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"[M]y primary feeling is regret that many good people were persecuted."

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  • Interviewer: Hello! Thank you for accepting my interview. Could you first tell me what decade you were born in? No need to say the exact year.
  • [I was born in] 1990.
  • Interviewer: 1990—post-’90. Oh, so young! What geographical area of China were you born in?
  • In the south—Guangzhou.
  • Interviewer: You were born and raised there?
  • Yes.
  • Interviewer: OK. So, in your impression, when was the first time you heard about the Cultural Revolution, this historical incident? When did you gain an impression of it?
  • The first time I got an impression, I don’t remember. It might have been during school that I heard it mentioned.
  • Interviewer: Ah, during your studies.
  • Right.
  • Interviewer: Could you say whether it was during elementary school or middle school—do you have an impression [of when it was]?
  • It may have been during junior high school.
  • Interviewer: I see, during junior high. What about the channel? Do you remember through what channel you heard about this incident?
  • It must’ve been in history class that the teacher mentioned this term [“Cultural Revolution”].
  • Interviewer: Ah, it was mentioned in history class.
  • Right, right.
  • Interviewer: Do you have an impression of how much was shared [about the topic]?
  • Just that the textbook said it was the period from ’66 to ’76, that was the Cultural Revolution. It didn’t say anything concrete.
  • Basically, in junior high it wasn’t really discussed [in depth], but in high school we might have talked about it more, through telling stories and things.
  • Interviewer: Oh, telling some stories. Then besides coursework, were there other channels through which you heard about it?
  • My dad really likes watching a drama called
    Bright Sword
    . After watching the drama, he read the books, and he told me that Li Yunlong, the protagonist…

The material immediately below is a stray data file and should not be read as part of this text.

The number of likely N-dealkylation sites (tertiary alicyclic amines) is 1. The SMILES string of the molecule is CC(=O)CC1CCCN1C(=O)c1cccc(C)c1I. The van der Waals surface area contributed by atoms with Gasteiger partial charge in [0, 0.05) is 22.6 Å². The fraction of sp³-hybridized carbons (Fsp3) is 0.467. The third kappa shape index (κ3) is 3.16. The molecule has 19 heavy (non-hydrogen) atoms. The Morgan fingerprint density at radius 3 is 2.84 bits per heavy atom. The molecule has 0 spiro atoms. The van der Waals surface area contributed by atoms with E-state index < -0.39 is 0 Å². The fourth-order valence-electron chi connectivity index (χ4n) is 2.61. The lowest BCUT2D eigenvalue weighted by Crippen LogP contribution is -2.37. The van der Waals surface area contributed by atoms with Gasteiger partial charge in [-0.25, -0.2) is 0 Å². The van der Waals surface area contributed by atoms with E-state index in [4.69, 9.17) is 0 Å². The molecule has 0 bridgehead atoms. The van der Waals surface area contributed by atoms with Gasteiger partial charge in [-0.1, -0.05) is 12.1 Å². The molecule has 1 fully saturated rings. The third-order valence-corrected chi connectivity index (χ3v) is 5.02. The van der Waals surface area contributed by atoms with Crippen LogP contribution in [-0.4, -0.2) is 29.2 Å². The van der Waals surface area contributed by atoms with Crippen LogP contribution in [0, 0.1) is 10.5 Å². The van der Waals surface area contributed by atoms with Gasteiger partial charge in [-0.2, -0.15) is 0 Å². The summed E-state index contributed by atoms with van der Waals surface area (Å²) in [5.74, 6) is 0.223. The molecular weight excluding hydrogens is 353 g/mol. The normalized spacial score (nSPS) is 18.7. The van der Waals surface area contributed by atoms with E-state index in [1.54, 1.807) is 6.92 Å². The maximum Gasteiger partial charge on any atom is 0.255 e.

• Actually, after the TV drama, the novel describes all the things [the protagonist] experienced during the period of the Cultural Revolution.
  • It made [my father] feel so distraught that an amazing war hero would meet such a devastating end.
  • This is my deepest impression from all the things I’ve heard related to the Cultural Revolution.
  • Interviewer: OK, so it was brought up in your family. So, as someone born in the ’90s, you’re very young.
  • Interviewer:I know you’re in school right now. Would you classify your studies as sociology, humanities, or natural sciences?
  • I’d classify it as sociology.
  • Interviewer: Sociology. Then, apart from the times it was brought up in class, or the time your father mentioned [提到过] it, are you personally interested?
  • Interviewer: If you personally came across this topic concerning the Cultural Revolution, would you be interested in it?
  • I’m pretty interested in the literature of that period, like novels and such…
  • Interviewer: Oh, [you] read literary works.
  • Yes.
  • Interviewer: So, can you understand them?
  • I can’t especially—it’s just to listen to some stories and think about the situation of the time.
  • Interviewer: Ah. You’re not saying…Do you have any kind of doubts? Do you have any thoughts—for example, some young people have asked, “Is all of that [described in novels] real?”
  • Ah! Actually, my primary feeling is regret that many good people were persecuted.
  • I feel it was such a pity: they had already paid such a heavy price, and the result was that they ended up encountering such a tragic event.
  • That is, they might have gone on to do even more [good] things, but after being persecuted during that period, they just couldn’t do more good things.
  • Interviewer: Ah. Very good. Thank you for participating in this interview.
  • No need to thank me! Thank you.